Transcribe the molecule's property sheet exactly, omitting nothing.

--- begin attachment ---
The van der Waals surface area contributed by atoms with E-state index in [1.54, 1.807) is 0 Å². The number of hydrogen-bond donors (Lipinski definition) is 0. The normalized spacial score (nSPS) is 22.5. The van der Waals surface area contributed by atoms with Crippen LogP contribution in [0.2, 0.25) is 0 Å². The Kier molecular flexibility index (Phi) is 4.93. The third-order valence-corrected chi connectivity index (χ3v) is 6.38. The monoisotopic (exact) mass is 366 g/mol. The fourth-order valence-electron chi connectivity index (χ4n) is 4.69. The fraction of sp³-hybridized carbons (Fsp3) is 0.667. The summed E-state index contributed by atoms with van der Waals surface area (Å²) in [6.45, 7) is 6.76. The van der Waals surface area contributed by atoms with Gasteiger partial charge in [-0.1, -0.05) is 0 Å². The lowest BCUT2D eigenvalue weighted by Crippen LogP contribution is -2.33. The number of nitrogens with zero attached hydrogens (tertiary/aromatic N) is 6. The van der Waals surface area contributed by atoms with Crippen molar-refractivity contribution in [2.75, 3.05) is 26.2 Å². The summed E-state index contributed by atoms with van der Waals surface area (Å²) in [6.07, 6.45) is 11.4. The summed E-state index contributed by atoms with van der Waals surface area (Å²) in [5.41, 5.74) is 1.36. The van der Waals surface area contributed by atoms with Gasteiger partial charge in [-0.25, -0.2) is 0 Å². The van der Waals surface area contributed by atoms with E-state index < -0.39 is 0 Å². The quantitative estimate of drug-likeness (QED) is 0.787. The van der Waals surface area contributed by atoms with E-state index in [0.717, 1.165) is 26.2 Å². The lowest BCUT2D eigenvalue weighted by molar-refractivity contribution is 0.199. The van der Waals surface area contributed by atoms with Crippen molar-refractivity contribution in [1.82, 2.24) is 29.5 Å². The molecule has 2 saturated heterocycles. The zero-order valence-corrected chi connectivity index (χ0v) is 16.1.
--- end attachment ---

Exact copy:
The van der Waals surface area contributed by atoms with E-state index in [1.54, 1.807) is 0 Å². The number of hydrogen-bond donors (Lipinski definition) is 0. The normalized spacial score (nSPS) is 22.5. The van der Waals surface area contributed by atoms with Crippen LogP contribution in [0.2, 0.25) is 0 Å². The Kier molecular flexibility index (Phi) is 4.93. The third-order valence-corrected chi connectivity index (χ3v) is 6.38. The monoisotopic (exact) mass is 366 g/mol. The fourth-order valence-electron chi connectivity index (χ4n) is 4.69. The fraction of sp³-hybridized carbons (Fsp3) is 0.667. The summed E-state index contributed by atoms with van der Waals surface area (Å²) in [6.45, 7) is 6.76. The van der Waals surface area contributed by atoms with Gasteiger partial charge in [-0.1, -0.05) is 0 Å². The lowest BCUT2D eigenvalue weighted by Crippen LogP contribution is -2.33. The number of nitrogens with zero attached hydrogens (tertiary/aromatic N) is 6. The van der Waals surface area contributed by atoms with Crippen molar-refractivity contribution in [2.75, 3.05) is 26.2 Å². The summed E-state index contributed by atoms with van der Waals surface area (Å²) in [6.07, 6.45) is 11.4. The summed E-state index contributed by atoms with van der Waals surface area (Å²) in [5.41, 5.74) is 1.36. The van der Waals surface area contributed by atoms with Gasteiger partial charge in [-0.25, -0.2) is 0 Å². The van der Waals surface area contributed by atoms with E-state index < -0.39 is 0 Å². The quantitative estimate of drug-likeness (QED) is 0.787. The van der Waals surface area contributed by atoms with E-state index in [0.717, 1.165) is 26.2 Å². The lowest BCUT2D eigenvalue weighted by molar-refractivity contribution is 0.199. The van der Waals surface area contributed by atoms with Crippen molar-refractivity contribution in [1.82, 2.24) is 29.5 Å². The molecule has 2 saturated heterocycles. The zero-order valence-corrected chi connectivity index (χ0v) is 16.1.